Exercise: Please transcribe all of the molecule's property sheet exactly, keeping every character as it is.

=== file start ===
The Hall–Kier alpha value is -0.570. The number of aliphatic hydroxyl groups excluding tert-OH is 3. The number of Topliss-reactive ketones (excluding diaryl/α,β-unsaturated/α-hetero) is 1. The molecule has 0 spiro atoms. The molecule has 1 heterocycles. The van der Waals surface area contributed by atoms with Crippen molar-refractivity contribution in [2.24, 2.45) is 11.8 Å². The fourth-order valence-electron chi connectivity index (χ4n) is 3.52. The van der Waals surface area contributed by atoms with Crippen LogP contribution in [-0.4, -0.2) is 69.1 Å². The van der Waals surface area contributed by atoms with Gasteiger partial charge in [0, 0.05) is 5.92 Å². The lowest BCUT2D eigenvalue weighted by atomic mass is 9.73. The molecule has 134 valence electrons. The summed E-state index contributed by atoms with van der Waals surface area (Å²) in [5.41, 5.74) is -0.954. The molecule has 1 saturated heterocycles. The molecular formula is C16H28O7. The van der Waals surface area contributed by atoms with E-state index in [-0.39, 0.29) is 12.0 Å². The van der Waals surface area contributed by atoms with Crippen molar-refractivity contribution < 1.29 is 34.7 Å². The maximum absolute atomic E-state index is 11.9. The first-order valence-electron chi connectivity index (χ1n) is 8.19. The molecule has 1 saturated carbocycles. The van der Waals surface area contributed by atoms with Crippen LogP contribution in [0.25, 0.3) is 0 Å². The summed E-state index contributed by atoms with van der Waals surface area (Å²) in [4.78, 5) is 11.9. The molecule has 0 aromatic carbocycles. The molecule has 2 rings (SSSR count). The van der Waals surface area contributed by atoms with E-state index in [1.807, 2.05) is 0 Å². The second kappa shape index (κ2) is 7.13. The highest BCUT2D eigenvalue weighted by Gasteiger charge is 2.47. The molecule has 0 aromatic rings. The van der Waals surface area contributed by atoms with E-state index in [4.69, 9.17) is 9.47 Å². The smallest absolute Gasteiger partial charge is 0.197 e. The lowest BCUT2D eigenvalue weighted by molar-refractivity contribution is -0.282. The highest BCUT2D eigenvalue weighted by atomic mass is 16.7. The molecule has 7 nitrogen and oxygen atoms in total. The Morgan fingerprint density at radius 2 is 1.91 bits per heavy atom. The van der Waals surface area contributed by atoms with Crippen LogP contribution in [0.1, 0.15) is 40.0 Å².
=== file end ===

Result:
The Hall–Kier alpha value is -0.570. The number of aliphatic hydroxyl groups excluding tert-OH is 3. The number of Topliss-reactive ketones (excluding diaryl/α,β-unsaturated/α-hetero) is 1. The molecule has 0 spiro atoms. The molecule has 1 heterocycles. The van der Waals surface area contributed by atoms with Crippen molar-refractivity contribution in [2.24, 2.45) is 11.8 Å². The fourth-order valence-electron chi connectivity index (χ4n) is 3.52. The van der Waals surface area contributed by atoms with Crippen LogP contribution in [-0.4, -0.2) is 69.1 Å². The van der Waals surface area contributed by atoms with Gasteiger partial charge in [0, 0.05) is 5.92 Å². The lowest BCUT2D eigenvalue weighted by atomic mass is 9.73. The molecule has 134 valence electrons. The summed E-state index contributed by atoms with van der Waals surface area (Å²) in [5.41, 5.74) is -0.954. The molecule has 1 saturated heterocycles. The molecular formula is C16H28O7. The van der Waals surface area contributed by atoms with E-state index in [-0.39, 0.29) is 12.0 Å². The van der Waals surface area contributed by atoms with Crippen molar-refractivity contribution < 1.29 is 34.7 Å². The maximum absolute atomic E-state index is 11.9. The first-order valence-electron chi connectivity index (χ1n) is 8.19. The molecule has 1 saturated carbocycles. The van der Waals surface area contributed by atoms with Crippen LogP contribution in [0.25, 0.3) is 0 Å². The summed E-state index contributed by atoms with van der Waals surface area (Å²) in [4.78, 5) is 11.9. The molecule has 0 aromatic carbocycles. The molecule has 2 rings (SSSR count). The van der Waals surface area contributed by atoms with E-state index in [1.807, 2.05) is 0 Å². The second kappa shape index (κ2) is 7.13. The highest BCUT2D eigenvalue weighted by Gasteiger charge is 2.47. The molecule has 0 aromatic rings. The van der Waals surface area contributed by atoms with E-state index in [4.69, 9.17) is 9.47 Å². The smallest absolute Gasteiger partial charge is 0.197 e. The lowest BCUT2D eigenvalue weighted by molar-refractivity contribution is -0.282. The highest BCUT2D eigenvalue weighted by atomic mass is 16.7. The molecule has 7 nitrogen and oxygen atoms in total. The Morgan fingerprint density at radius 2 is 1.91 bits per heavy atom. The van der Waals surface area contributed by atoms with Crippen LogP contribution in [0.1, 0.15) is 40.0 Å².